I am the first to admit that E and I are not parenting experts. We have busy lives and one very strong willed child. In the 9 wonderful years since R has joined our lives, we’ve learned a lot about patience, compassion and parenting.
We all struggle every single day but we have developed some strategies that have helped us during difficult parenting moments. Here are 5 of our most often used strategies to parent our strong willed child:
1. Know your Child’s Triggers
This is a big one for R. He is usually happy go lucky, enthusiastic and energetic. However, if he is hungry or tired he becomes a mess.
We do our best not to let him get too hungry or too tired. This means that we’ll occasionally leave an event early and I must always have snacks on hand.
If the hunger monster and/or the exhaustion ogre pop out their ugly heads, E and I know to be patient. We know that this isn’t our son’s usual behavior and he needs something from us whether it’s a box of raisins or a pillow.
2. Respect and Embrace your Strong Willed Child’s Personality
I admit, it took me a long time to figure this one out. I’m stubborn but fairly quiet and generally willing to accommodate people. According to my parents, I grew up this way as well.
As R has grown, he has become more opinionated, super stubborn and very determined. Initially, this was very challenging to work with but I eventually realized that the best idea was to just respect and work with his personality.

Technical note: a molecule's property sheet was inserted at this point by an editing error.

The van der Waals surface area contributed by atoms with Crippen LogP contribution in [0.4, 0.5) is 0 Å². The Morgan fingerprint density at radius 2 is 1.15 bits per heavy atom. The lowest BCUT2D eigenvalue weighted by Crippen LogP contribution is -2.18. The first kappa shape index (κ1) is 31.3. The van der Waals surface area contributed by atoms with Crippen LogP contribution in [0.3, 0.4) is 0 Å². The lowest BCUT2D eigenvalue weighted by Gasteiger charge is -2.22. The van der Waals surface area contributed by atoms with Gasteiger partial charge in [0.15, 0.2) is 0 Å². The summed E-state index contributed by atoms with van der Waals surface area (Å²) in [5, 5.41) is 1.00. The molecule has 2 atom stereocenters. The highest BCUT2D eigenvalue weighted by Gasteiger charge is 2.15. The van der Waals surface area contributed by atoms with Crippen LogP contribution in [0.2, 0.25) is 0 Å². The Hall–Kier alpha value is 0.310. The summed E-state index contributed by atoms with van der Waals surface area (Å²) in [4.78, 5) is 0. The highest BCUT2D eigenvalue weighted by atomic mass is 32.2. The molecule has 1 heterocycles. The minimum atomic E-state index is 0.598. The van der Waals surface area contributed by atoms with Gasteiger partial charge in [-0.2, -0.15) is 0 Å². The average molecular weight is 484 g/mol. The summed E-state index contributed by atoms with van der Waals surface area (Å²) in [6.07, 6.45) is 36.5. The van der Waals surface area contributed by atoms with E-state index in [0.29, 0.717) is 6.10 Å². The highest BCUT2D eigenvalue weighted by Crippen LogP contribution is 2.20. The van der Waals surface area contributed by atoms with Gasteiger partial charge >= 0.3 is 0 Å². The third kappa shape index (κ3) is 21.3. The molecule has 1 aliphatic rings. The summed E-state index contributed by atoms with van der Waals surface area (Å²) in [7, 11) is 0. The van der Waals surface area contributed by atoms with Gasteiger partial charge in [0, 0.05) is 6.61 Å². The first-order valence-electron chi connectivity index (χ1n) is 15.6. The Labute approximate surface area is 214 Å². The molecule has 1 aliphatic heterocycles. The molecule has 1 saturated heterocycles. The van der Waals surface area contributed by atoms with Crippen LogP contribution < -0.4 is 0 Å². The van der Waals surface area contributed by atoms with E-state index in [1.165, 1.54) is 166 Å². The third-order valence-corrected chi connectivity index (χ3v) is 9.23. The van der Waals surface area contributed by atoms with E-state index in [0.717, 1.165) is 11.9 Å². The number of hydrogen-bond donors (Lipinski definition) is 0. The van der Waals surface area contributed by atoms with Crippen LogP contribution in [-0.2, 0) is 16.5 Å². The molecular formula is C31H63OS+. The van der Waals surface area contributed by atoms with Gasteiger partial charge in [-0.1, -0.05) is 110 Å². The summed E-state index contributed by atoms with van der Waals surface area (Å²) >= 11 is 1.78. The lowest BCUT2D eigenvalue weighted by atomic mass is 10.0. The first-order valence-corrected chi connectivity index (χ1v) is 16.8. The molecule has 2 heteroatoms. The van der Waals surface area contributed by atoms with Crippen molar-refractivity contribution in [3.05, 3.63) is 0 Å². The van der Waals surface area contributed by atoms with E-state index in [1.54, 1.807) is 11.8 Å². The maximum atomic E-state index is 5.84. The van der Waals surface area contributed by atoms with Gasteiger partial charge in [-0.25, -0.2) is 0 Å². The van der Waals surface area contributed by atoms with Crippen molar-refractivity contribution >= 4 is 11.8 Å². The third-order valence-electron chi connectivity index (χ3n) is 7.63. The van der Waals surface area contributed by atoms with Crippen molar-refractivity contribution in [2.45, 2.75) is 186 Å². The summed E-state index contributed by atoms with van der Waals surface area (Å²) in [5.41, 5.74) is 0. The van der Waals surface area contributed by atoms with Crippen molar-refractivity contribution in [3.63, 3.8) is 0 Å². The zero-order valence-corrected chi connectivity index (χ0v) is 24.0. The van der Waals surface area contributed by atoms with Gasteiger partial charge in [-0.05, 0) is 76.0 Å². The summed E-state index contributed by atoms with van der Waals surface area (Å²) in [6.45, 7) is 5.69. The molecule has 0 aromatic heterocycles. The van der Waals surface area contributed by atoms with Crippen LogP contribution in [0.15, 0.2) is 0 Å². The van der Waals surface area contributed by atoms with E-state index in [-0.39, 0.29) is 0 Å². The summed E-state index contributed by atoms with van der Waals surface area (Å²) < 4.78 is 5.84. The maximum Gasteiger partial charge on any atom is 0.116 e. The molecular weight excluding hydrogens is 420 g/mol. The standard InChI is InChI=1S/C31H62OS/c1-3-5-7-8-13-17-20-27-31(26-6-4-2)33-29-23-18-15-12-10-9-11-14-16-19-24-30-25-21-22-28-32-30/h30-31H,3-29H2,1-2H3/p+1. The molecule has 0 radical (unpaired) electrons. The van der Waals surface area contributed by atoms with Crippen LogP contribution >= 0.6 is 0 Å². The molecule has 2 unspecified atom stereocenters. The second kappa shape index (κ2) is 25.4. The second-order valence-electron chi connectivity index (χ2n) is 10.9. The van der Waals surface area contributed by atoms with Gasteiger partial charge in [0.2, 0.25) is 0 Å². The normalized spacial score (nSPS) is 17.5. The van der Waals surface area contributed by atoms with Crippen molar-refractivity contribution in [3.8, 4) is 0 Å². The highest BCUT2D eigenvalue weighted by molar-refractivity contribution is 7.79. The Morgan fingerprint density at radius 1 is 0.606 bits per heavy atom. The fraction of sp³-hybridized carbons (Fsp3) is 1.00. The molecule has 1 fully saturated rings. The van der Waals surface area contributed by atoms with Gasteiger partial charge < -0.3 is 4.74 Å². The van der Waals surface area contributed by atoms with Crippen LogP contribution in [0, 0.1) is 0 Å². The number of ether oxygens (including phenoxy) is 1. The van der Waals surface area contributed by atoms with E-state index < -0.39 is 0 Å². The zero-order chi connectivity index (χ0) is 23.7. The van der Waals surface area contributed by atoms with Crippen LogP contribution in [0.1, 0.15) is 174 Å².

Being a strong willed person will come in handy when R is older. Hopefully he’ll overcome his challenges, be confident and change the world in a positive way because of his personality. I certainly don’t want to stifle that!
3. Meet your Child at His/Her Level
The internet went crazy recently when there was a photo of the Duchess of Cambridge kneeling down to Prince George and Princess Charlotte to speak with them as they arrived in Canada. Apparently the Queen would not have been happy with this behaviour and got angry at Prince William for doing the same thing a few months earlier.
To E and I this behavior is normal. Personally, I always kneel to R’s level whether he’s freaking out or just talking to me. I think about how R must feel. If I’m speaking to someone do I want them looking down at me? By looking into his eyes and meeting him at his level we can have a better conversation and I can understand what’s really going on.
There are many times that this strategy doesn’t work the way I hope it will, but I still think it’s important to treat kids like the little people that they are, show them respect and let them know that they are being heard.
4. Pay Attention to Your Children
I feel like this goes without saying. If you’re going to have kids don’t you want to spend time with them? Not everyone sees it this way. Our lives are busy, our phones are constantly buzzing and I don’t know about you, but I often have loads of things on my mind. I find it hard to pay attention to myself on some days never mind my son.
This is one strategy that I work on daily. To accomplish this goal, I try to make sure that there are times during the day when R and I are home together so that I can give him my undivided attention. My hope is that spending this one-on-one time with R helps alleviate some potential tantrums before they start.
5. Give Yourself and Your Partner Some Downtime
Parenting a strong willed child is exhausting. They are full of energy, often in need of attention and can be frustrating. It can easily stress out and upset the most patient and calm people. When this happens, I find that I just need a break. Whether it’s five minutes to take a few deep breaths or an hour to go run errands and listen to podcasts. These breaks are important because they give me the time to settle my mind. This allows me to come back in a new frame of mind and try to be the effective parent R needs.
What is your favorite strategy when dealing with a strong willed child?